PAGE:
Although it may be cute when a child says he "runned" on the playground, students need to know how to use past tense in order to speak and write correctly. You can hang posters in your classroom that list the past tense of popular verbs, but children need to practice using the past tense in order to master it. Make your lessons relevant to your students through storytelling and teaching the tenses of commonly used words like "play," "run" and "go."
Ask your students to create a story in three parts: past, present and future. Have them write a fiction story that starts off in the past and have them write the entire section in past tense. The next section should be about the characters in future tense and the last section in the future. This exercise will help them think about using tenses and develop their storytelling and writing skills. Ask them to read the story aloud when it's done, either at home or with a partner. They may be able to hear any tense mistakes they made when they read it out loud and correct them.
Tense Scavenger Hunt
Give each student a copy of a magazine or a short story. Ask them to look for examples of the past tense. Have them highlight the words. If you're working on learning to write, have them write out a list of all the past-tense words instead. For older children, have them practice writing the words in cursive. Pair up children and ask them to compare their lists. Make a master list with help from the whole class to make sure no one missed any words.
Verb Of The Day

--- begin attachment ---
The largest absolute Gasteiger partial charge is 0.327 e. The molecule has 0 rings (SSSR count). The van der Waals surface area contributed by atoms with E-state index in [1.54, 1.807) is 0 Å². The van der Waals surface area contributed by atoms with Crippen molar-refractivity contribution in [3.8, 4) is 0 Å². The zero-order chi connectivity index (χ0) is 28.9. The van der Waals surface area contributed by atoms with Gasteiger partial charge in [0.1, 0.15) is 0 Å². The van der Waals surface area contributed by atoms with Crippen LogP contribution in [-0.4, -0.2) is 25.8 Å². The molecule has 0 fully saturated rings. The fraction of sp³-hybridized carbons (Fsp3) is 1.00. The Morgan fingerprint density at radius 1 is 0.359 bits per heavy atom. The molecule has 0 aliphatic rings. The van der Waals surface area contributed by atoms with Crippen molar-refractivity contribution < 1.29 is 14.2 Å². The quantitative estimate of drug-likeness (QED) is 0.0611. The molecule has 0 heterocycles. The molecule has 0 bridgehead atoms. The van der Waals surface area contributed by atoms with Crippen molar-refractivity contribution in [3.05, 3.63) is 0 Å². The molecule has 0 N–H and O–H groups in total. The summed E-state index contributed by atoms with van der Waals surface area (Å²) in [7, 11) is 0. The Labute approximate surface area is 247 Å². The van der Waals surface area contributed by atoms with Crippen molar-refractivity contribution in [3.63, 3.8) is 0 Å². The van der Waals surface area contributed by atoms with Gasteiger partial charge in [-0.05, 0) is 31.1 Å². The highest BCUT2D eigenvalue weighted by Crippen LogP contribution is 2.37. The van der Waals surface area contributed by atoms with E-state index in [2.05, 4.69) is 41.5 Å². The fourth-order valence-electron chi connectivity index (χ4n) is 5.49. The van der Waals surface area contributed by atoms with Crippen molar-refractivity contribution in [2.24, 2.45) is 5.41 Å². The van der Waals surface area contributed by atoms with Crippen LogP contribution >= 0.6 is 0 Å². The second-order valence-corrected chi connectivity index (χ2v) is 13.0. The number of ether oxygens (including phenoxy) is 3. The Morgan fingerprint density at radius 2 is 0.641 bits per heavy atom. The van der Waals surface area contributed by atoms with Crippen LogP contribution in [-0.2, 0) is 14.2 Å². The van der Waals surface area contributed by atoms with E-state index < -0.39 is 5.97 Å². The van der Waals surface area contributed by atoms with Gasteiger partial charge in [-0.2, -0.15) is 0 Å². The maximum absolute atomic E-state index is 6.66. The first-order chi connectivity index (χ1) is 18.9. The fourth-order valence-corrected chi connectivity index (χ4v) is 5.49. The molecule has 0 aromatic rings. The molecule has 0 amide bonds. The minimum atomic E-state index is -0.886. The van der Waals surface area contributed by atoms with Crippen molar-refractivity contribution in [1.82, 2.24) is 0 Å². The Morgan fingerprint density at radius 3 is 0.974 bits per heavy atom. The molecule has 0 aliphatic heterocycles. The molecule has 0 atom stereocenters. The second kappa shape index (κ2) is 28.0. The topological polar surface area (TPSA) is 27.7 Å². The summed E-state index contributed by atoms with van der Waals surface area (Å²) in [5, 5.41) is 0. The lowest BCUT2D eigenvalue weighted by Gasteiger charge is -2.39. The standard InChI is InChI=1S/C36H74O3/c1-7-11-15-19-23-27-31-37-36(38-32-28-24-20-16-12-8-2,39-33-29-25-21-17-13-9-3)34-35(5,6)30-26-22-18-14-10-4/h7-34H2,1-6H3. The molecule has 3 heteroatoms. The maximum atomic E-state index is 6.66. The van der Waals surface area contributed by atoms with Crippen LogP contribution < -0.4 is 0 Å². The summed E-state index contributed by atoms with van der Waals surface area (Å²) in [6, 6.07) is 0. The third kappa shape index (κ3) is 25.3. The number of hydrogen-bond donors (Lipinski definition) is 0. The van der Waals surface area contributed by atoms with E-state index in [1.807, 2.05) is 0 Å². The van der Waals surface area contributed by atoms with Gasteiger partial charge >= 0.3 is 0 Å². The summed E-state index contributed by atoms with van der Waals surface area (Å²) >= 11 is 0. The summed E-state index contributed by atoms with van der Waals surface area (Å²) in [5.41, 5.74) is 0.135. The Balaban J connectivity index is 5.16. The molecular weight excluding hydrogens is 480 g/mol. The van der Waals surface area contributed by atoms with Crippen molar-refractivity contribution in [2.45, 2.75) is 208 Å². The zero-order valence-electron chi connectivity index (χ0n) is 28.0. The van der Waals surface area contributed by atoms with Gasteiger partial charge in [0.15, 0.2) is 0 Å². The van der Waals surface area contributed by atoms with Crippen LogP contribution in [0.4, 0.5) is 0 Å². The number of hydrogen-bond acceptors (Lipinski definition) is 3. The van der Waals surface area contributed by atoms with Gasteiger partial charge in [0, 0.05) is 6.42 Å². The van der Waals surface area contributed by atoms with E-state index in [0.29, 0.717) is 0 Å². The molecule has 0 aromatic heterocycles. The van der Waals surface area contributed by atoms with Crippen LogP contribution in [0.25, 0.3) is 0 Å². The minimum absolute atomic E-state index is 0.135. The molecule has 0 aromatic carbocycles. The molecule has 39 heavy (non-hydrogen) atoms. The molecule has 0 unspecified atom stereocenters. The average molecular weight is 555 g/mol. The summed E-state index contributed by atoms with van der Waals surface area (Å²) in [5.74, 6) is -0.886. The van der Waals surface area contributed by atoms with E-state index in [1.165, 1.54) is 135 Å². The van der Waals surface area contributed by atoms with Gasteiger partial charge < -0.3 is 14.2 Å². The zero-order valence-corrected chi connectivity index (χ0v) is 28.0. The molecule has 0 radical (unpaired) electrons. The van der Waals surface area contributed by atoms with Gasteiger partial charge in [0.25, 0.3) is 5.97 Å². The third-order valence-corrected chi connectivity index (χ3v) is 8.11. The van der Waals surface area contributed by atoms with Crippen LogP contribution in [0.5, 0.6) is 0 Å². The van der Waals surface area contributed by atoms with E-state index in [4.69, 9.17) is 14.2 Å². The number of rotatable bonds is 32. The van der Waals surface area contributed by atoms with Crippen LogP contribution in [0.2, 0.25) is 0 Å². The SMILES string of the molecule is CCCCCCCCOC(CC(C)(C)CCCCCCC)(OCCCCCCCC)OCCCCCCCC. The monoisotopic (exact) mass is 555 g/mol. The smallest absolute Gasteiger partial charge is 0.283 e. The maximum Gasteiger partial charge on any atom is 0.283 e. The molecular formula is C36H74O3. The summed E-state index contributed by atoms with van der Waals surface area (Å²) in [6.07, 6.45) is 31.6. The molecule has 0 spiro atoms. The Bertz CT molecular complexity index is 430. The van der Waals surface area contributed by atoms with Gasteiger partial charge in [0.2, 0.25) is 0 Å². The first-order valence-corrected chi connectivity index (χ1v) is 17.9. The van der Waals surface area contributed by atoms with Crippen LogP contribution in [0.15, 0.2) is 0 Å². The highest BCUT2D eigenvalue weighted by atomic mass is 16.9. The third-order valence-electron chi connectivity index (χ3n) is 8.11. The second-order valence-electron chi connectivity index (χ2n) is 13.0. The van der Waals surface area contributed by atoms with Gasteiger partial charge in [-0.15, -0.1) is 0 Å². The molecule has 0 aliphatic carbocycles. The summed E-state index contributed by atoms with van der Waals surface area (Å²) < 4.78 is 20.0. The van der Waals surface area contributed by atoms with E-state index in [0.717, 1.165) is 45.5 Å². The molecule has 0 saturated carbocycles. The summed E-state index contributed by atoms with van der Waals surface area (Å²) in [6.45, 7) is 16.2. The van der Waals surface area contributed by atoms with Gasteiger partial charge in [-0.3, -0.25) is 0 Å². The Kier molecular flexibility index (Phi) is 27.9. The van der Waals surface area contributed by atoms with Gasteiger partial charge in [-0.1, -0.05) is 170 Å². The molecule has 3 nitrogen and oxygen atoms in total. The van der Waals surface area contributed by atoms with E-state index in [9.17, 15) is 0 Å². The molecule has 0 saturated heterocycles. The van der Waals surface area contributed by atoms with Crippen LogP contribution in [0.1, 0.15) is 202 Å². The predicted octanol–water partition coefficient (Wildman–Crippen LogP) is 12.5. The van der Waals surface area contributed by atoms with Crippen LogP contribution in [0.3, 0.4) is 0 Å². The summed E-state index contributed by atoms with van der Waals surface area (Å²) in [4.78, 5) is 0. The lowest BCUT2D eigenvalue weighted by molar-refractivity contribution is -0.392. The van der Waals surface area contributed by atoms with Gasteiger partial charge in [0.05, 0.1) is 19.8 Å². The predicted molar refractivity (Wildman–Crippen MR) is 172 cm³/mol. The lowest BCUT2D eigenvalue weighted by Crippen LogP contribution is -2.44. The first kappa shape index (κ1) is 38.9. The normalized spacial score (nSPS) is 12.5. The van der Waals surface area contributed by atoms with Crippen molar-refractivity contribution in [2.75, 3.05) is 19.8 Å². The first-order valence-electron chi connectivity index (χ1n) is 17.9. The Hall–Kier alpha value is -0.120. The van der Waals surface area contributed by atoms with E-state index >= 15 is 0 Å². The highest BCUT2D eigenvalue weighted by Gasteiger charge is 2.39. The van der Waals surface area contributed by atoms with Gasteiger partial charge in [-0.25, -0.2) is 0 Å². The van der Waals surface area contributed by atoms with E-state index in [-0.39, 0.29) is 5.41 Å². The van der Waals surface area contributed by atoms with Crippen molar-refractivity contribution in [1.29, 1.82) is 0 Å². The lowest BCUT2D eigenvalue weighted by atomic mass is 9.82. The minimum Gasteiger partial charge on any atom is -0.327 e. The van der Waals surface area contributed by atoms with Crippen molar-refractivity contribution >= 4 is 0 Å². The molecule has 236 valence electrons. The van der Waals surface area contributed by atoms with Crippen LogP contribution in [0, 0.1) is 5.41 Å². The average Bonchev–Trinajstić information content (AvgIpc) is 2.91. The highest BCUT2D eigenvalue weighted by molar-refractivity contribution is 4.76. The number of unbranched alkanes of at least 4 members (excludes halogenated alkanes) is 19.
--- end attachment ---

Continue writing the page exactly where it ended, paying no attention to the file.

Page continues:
Start off each day by telling children about the "verb of the day." Choose a verb and write it on the board along with the past and future tenses. Explain the definition of the word and use it in a sentence. Have children practice writing it. Throughout the day, use the word in conversation and encourage children to do the same. Give a child a sticker each time you hear him use the past tense of the word correctly. This activity teaches children about the tenses as well as new vocabulary words.
Write out a sheet of sentences that include present tense verbs. Use a student's name in each sentence so there is one sentence for each child. For instance, "Mark picks up the hamster that sits on the floor." Hand out the worksheets and ask the children to find the present tense verbs and change them to past tense. For a beginning exercise, bold the verbs so children can find them easily. Your students may get a kick out of seeing their names in print, and this exercise also shows them how relevant past tense is to their lives.
Cooking, travel and parenting are three of Kathryn Walsh's passions. She makes chicken nuggets during days nannying, whips up vegetarian feasts at night and road trips on weekends. Her work has appeared to The Syracuse Post-Standard and insider magazine. Walsh received a master's degree in journalism from Syracuse University.